(This week's new releases.) Burnout 3 is out. So's Silent Storm Gold, Locomotion, .hack//OUTBREAK and some other games that we'll flippantly rumble though within.
Rather like our trip home from the pub last night, Burnout 2: Point Of Impact was about getting close but not quite ploughing headlong into traffic and cartwheeling into the air and dying horribly in a heavily fractured and crumpled mess wrapped around the nearest crash barrier. Burnout 3: Takedown, released today, recognises the fact that near misses are only exciting up to a point. Hence the expanded Crash mode, which is, in the words of our esteemed editor, "almost an entire game on its own" - something that's bound to sound like music to the ears of anybody who's ever sat in a group and argued over whose turn it was to try and get a gold medal at the junction du jour in Point Of Impact. Like the music of screaming metal and death, in fact.
More carnage is very much the name of the game. Well, it's not - Burnout 3 is - but you know what our booze frazzled tongues are trying to twist you into thinking. Shunting, headlong collisions, flying off hills - all of these things are key to doing well now. And whereas Xbox Live mainstay Project Gotham Racing 2 was often spoilt by one or two arseholes' desire to block up a straight and have willing racers thunder into them at a fearsome pace (there's barely any damage you stupid bastards), in this case that sort of behaviour really is the name of the game. Takedown, see. The idea is to take people down. Off the side of a cliff, perhaps.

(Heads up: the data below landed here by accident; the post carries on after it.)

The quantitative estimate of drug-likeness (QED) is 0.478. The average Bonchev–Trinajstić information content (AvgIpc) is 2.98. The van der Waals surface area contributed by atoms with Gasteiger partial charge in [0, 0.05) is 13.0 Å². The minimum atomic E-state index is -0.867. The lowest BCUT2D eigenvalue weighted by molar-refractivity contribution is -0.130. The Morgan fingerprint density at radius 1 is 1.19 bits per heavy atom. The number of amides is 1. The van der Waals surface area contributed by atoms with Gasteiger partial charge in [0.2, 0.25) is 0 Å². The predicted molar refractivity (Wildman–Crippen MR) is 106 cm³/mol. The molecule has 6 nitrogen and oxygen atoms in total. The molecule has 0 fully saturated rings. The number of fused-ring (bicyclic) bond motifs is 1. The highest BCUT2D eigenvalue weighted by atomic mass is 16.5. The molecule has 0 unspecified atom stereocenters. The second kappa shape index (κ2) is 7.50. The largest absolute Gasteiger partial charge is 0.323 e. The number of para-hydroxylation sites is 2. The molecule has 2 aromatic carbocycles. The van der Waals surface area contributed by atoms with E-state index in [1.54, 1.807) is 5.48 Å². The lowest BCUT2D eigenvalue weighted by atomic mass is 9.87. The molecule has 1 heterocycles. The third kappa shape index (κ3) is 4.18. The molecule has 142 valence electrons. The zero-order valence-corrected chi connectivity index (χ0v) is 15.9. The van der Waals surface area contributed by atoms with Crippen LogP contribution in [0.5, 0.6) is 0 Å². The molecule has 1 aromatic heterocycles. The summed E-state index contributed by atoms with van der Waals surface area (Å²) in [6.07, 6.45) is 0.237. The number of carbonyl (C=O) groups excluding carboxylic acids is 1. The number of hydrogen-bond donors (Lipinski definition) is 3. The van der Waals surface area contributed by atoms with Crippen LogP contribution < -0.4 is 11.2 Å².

It's convincing enough for us, and, given the EA marketing machine (possible slogan: "It's a family product. So kill your family at it."), it's hard to imagine it not being one of the first truly justified Number 1s of 2004 when the charts roll around next Monday night. We'll certainly be putting the hours in over the weekend to make sure. Oh, and there's a demo of Need For Speed Underground 2 in the box. Clever girl.
Understandably then, the anticipated ocean of September-y game releases seems to have parted to let Burnout haul itself through into first, and what little's left to join it on the shelves this Friday is certainly not of the "arcade racer" variety. There are a few games that Burnout will be "taking down", however, including Chris Sawyer's Locomotion, the third .hack game, and Sony's DJ - Decks & FX package, which isn't really a game, but will probably appeal to anybody who bought their PlayStation 2 "in da club" while on some sort of 90s Wipeout throwback nostalgia trip. With Es.
Locomotion, though we haven't spent much time with it, arrives at the sort of price that screams (or 'steams', perhaps) budget. It's Mr RollerCoaster's modernisation of Transport Tycoon, or something of the sort, which doesn't mean a huge amount to this strategy-phobic column (we're far more interested in what Frontier's doing with RollerCoaster Tycoon 3), but ought to tickle a few engine rooms amongst empire builders. Likewise we're not completely on top of CDV's Codename: Panzers, but note that it is reviewing rather well, and that any company prepared to give us Nazi Action Man figures as competition prizes clearly deserves to make some moolah.